The Role of the Bifactor Model in Resolving Dimensionality Issues in Health Outcomes Measures

Published in: Quality of Life Research, v. 16, suppl. 1, Aug. 2007, p. 19-31

Posted on on January 01, 2007

by Steven Reise, Julien Morizot, Ron D. Hays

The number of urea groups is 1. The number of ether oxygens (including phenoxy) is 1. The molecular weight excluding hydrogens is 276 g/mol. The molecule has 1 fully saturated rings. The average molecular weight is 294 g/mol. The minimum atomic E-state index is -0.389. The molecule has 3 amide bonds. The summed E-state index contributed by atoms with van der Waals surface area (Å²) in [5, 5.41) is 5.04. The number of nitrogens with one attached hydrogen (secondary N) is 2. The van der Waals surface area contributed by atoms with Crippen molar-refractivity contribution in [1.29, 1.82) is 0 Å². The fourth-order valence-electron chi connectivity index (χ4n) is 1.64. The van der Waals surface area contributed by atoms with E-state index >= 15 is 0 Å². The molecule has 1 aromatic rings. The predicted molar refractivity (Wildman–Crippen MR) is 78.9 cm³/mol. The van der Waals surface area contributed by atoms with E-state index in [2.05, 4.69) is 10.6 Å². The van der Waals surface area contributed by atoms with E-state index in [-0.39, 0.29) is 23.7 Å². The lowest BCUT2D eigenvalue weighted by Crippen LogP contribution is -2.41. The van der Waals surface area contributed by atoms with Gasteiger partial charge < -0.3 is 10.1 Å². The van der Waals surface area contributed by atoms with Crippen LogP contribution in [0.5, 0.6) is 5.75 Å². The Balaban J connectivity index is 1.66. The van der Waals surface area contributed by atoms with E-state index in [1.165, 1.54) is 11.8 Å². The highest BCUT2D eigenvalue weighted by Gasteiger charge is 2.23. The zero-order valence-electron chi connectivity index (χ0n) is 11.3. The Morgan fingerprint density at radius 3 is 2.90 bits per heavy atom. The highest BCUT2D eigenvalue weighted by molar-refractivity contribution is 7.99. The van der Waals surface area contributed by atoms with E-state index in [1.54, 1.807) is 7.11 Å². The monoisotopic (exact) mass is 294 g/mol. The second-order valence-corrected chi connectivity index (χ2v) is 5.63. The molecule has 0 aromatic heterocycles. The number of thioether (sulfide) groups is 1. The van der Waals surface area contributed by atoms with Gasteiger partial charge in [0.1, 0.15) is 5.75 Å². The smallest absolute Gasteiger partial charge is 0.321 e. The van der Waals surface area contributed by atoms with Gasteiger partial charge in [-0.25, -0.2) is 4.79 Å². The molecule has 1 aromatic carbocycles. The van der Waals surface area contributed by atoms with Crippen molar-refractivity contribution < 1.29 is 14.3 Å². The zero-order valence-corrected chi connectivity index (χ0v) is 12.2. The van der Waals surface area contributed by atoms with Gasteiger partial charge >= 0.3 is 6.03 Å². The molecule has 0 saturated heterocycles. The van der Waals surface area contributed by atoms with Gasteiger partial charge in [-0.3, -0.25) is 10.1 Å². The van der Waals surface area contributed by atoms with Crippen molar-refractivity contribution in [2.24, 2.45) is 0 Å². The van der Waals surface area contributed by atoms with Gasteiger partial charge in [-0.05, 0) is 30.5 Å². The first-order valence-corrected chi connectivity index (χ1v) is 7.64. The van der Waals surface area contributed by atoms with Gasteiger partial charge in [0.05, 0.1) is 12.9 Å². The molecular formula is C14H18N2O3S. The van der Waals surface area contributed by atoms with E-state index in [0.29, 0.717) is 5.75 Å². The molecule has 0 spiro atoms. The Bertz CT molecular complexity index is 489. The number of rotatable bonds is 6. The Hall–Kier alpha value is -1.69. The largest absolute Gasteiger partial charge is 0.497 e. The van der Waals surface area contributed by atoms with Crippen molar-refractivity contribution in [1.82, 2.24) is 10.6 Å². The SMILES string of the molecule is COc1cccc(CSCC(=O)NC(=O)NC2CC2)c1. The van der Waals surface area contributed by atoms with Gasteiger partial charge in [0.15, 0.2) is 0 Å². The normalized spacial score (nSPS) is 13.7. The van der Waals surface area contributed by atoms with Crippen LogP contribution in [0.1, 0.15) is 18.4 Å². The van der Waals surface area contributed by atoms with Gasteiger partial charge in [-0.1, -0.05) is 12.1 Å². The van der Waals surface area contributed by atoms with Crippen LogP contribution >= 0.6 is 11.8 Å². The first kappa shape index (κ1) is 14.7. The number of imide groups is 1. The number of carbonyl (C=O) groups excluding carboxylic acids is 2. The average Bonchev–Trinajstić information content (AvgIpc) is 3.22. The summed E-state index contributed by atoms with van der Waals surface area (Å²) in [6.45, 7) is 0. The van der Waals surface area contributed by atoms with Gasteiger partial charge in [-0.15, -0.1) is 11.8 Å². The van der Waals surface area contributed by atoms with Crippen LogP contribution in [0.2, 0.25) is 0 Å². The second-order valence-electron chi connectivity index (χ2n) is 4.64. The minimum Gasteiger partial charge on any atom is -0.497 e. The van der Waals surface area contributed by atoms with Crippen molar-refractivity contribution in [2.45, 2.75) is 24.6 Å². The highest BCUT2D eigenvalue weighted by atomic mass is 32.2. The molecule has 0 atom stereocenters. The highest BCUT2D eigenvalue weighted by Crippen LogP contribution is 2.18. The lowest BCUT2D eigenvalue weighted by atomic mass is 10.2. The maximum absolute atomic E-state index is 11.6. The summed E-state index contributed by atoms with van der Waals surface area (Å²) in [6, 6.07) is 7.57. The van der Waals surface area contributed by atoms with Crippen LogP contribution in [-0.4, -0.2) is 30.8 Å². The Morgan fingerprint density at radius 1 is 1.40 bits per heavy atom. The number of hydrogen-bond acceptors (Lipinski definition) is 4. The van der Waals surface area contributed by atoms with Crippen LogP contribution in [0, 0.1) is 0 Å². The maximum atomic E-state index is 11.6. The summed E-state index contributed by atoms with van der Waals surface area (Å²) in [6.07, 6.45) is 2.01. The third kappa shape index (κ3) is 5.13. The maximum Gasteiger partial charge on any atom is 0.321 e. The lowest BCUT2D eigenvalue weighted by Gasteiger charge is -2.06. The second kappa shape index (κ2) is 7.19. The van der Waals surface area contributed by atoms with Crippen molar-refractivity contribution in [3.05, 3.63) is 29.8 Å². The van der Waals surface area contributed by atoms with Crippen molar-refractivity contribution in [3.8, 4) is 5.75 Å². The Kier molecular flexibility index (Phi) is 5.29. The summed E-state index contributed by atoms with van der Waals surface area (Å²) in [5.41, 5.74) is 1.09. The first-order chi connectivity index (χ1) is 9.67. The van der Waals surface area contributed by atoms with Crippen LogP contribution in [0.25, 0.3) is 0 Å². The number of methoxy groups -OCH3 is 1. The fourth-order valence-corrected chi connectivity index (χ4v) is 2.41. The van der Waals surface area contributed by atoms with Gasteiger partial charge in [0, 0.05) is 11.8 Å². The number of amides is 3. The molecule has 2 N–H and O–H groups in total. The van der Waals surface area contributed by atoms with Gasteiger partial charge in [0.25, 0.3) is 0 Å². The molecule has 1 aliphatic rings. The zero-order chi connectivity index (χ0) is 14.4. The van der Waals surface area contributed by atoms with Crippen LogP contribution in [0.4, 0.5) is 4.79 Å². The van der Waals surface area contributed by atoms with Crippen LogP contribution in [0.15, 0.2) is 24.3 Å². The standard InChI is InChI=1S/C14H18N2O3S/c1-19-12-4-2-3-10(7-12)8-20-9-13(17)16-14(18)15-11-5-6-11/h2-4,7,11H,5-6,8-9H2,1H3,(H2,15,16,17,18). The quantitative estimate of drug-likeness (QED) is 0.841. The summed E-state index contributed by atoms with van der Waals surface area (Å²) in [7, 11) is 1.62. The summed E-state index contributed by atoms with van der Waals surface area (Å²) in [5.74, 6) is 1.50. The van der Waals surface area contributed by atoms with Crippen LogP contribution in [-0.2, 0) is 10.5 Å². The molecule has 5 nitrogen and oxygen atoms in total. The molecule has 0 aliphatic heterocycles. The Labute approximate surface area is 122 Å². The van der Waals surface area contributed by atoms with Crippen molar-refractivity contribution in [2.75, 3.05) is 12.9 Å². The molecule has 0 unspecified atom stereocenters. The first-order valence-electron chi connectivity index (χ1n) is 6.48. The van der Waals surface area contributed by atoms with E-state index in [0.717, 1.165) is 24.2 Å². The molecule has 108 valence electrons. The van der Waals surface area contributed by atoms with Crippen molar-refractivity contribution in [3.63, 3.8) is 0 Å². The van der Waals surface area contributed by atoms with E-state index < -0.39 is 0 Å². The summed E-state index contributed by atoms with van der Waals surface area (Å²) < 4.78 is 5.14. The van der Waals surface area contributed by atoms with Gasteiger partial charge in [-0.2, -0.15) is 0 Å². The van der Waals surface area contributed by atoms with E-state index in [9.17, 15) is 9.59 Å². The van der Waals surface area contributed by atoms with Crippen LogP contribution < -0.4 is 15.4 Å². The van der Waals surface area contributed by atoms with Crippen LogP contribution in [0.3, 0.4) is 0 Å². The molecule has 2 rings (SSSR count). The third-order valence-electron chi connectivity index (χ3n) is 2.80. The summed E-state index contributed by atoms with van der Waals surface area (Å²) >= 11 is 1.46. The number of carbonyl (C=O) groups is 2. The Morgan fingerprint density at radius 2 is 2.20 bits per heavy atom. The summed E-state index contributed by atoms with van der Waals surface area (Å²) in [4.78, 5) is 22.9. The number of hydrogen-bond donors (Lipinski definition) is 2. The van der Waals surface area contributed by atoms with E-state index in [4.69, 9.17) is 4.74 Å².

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OBJECTIVES: The authors propose the application of a bifactor model for exploring the dimensional structure of an item response matrix, and for handling multidimensionality. BACKGROUND: The authors argue that a bifactor analysis can complement traditional dimensionality investigations by: (a) providing an evaluation of the distortion that may occur when unidimensional models are fit to multidimensional data, (b) allowing researchers to examine the utility of forming subscales, and, (c) providing an alternative to non-hierarchical multidimensional models for scaling individual differences. METHODS:To demonstrate our arguments, the authors use responses (N = 1,000 Medicaid recipients) to 16 items in the Consumer Assessment of Healthcare Providers and Systems (CAHPS 2.0) survey. ANALYSES: Exploratory and confirmatory factor analytic and item response theory models (unidimensional, multidimensional, and bifactor) were estimated. RESULTS: CAHPS items are consistent with both unidimensional and multidimensional solutions. However, the bifactor model revealed that the overwhelming majority of common variance was due to a general factor. After controlling for the general factor, subscales provided little measurement precision. CONCLUSION: The bifactor model provides a valuable tool for exploring dimensionality related questions. In the Discussion, the authors describe contexts where a bifactor analysis is most productively used, and we contrast bifactor with multidimensional IRT models (MIRT). We also describe implications of bifactor models for IRT applications, and raise some limitations.

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